An unofficial day of mourning is being observed by people in Lebanon after a bomb attack that killed anti-Syrian newspaper owner and MP Gibran Tueni.
Large crowds are expected for the funeral on Wednesday
Shops and businesses will remain closed for the day and all Beirut's schools have been asked to call off lessons.
Amid rising political tension, Syrian loyalists in the cabinet withdrew after the PM called for a UN probe into this and a string of similar attacks.
One pro-Syria minister likened the call to "abandoning Lebanon's sovereignty".
"This is not a resignation from the government but a suspension of membership in the cabinet while awaiting a decision from our political leadership," Energy Minister Mohammed Fneish, a member of Hezbollah, added.
The UN is already investigating the assassination of former Prime Minister Rafik Hariri who was killed in a massive car bomb in Beirut in February.
The Security Council is due to debate the latest report into the case later on Tuesday.
The 48-year-old owner of al-Nahar newspaper was killed along with his driver and bodyguard and one other person early on Monday morning when a bomb blew up his armour-plated car.
He had only just returned from France a day earlier, having spent time there since August after receiving death threats.
He was one of the first public figures in Lebanon to criticise Syria's long military presence in Lebanon, in an open letter to the future Syrian president, Bashar al-Assad, in 2000.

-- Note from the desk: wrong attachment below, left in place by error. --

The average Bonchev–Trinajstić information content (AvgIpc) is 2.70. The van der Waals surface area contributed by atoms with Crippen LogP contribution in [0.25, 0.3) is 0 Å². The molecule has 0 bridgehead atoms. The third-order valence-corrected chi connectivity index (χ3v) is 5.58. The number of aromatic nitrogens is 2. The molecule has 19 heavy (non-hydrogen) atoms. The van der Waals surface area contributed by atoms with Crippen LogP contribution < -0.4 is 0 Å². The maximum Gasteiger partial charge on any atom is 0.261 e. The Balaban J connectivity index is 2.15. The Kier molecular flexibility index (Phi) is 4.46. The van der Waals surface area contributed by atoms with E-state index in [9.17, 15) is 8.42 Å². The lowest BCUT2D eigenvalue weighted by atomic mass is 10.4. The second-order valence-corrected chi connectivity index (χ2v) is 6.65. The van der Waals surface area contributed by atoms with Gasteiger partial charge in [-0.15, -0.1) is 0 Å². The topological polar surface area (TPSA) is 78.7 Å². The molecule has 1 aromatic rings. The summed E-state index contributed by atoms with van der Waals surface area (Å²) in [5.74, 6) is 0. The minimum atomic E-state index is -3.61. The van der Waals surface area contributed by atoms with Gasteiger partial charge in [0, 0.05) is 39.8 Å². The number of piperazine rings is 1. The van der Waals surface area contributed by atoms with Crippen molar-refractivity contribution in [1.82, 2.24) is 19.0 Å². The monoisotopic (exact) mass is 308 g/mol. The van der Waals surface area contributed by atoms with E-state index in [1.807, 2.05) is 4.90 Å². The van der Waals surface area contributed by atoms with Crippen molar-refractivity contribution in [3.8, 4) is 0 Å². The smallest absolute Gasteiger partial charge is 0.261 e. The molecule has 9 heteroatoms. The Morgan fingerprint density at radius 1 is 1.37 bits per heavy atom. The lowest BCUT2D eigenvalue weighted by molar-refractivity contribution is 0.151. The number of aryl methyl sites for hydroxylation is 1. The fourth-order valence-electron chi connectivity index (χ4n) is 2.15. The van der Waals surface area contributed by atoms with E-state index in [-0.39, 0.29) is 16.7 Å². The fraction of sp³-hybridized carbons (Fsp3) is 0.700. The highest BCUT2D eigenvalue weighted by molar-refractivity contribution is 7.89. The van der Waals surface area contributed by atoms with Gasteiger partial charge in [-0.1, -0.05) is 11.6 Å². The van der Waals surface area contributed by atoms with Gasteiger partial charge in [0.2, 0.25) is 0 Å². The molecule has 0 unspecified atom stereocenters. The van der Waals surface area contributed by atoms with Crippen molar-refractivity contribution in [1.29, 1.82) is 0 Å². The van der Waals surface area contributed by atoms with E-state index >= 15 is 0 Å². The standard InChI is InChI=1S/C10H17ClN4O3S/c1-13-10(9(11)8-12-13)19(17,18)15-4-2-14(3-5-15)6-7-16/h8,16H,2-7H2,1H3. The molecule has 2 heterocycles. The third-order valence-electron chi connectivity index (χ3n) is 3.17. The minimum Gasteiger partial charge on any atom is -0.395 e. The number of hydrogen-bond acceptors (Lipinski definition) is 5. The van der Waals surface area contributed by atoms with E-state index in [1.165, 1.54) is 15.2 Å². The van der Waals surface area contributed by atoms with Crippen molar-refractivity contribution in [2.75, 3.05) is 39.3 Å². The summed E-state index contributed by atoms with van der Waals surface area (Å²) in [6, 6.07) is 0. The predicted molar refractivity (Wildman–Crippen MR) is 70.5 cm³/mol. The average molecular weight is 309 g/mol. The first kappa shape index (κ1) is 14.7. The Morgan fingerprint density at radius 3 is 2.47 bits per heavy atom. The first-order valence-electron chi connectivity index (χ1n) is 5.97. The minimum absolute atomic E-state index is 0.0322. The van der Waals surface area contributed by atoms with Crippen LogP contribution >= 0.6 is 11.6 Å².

Gibran Tueni was a fierce critic of Syria's occupation of Lebanon
"Gibran Tueni did not die, al-Nahar continues," said the banner headline of his newspaper on Tuesday, along with a photograph picture showing him wearing the red-and-white scarf of the so-called "Cedar Revolution" protests that followed Hariri's killing.
A previously-unknown group calling itself Strugglers for the Unity and Freedom of the Levant claimed it carried out the attack but there was no independent confirmation.
The bombing came just hours before a UN inquiry team said it had fresh evidence to reinforce earlier findings of Syrian involvement in Mr Hariri's murder and obstruction by Damascus in the investigation.
The latest report by German prosecutor Detlev Mehlis accused Syria of "reluctance" and "procrastination" on some issues, and hinted at lingering doubts that Damascus is fully committed to co-operating.
"It remains to be seen if a substantive law-enforcement investigation will be carried out to its full extent," it said.
Steady progress on the Lebanese track "remains to be matched" on the Syrian track, it added.
But it stopped short of accusing Damascus of failing to comply with a Security Council resolution on the case.
Damascus has strongly denied any involvement in the Hariri killing and Information Minister Mehdi Dakhlallah charged that the latest attack was timed to "implicate Syria and cause the maximum possible damage to its reputation".
The murder of Mr Hariri and 20 others in February led to huge anti-Syria protests in Lebanon, and the withdrawal of Syrian troops.
Since then, at least 14 blasts explosions have been carried out against Christian and anti-Syrian targets.